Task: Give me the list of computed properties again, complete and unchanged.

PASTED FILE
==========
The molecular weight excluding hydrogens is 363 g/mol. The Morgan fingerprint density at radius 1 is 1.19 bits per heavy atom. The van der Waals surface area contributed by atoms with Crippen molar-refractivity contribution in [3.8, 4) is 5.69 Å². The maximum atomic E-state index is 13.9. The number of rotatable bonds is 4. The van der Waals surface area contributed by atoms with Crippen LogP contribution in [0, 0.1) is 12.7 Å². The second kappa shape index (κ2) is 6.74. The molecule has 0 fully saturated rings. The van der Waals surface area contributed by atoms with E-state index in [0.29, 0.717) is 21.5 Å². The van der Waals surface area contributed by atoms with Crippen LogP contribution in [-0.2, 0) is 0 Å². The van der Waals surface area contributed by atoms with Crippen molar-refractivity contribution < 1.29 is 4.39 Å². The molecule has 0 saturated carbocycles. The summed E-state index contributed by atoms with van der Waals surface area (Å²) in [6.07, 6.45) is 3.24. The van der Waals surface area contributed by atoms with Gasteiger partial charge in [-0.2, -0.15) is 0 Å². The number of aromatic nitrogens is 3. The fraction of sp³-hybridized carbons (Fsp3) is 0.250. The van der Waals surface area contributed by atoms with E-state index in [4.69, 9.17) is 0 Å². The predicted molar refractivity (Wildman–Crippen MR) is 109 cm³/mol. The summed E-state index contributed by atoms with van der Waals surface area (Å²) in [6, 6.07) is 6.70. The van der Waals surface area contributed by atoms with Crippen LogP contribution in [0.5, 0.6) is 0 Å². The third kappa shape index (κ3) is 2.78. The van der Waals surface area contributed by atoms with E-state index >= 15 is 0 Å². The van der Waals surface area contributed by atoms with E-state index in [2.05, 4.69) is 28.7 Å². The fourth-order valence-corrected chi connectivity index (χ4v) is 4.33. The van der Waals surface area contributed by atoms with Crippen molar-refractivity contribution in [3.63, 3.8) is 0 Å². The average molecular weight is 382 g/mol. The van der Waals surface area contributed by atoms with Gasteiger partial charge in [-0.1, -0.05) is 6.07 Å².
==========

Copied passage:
The molecular weight excluding hydrogens is 363 g/mol. The Morgan fingerprint density at radius 1 is 1.19 bits per heavy atom. The van der Waals surface area contributed by atoms with Crippen molar-refractivity contribution in [3.8, 4) is 5.69 Å². The maximum atomic E-state index is 13.9. The number of rotatable bonds is 4. The van der Waals surface area contributed by atoms with Crippen LogP contribution in [0, 0.1) is 12.7 Å². The second kappa shape index (κ2) is 6.74. The molecule has 0 fully saturated rings. The van der Waals surface area contributed by atoms with E-state index in [0.29, 0.717) is 21.5 Å². The van der Waals surface area contributed by atoms with Crippen LogP contribution in [-0.2, 0) is 0 Å². The van der Waals surface area contributed by atoms with Crippen molar-refractivity contribution < 1.29 is 4.39 Å². The molecule has 0 saturated carbocycles. The summed E-state index contributed by atoms with van der Waals surface area (Å²) in [6.07, 6.45) is 3.24. The van der Waals surface area contributed by atoms with Gasteiger partial charge in [-0.2, -0.15) is 0 Å². The number of aromatic nitrogens is 3. The fraction of sp³-hybridized carbons (Fsp3) is 0.250. The van der Waals surface area contributed by atoms with E-state index in [4.69, 9.17) is 0 Å². The predicted molar refractivity (Wildman–Crippen MR) is 109 cm³/mol. The summed E-state index contributed by atoms with van der Waals surface area (Å²) in [6, 6.07) is 6.70. The van der Waals surface area contributed by atoms with Crippen LogP contribution in [0.5, 0.6) is 0 Å². The third kappa shape index (κ3) is 2.78. The van der Waals surface area contributed by atoms with E-state index >= 15 is 0 Å². The van der Waals surface area contributed by atoms with E-state index in [2.05, 4.69) is 28.7 Å². The fourth-order valence-corrected chi connectivity index (χ4v) is 4.33. The van der Waals surface area contributed by atoms with Crippen molar-refractivity contribution in [3.63, 3.8) is 0 Å². The average molecular weight is 382 g/mol. The van der Waals surface area contributed by atoms with Gasteiger partial charge in [-0.1, -0.05) is 6.07 Å².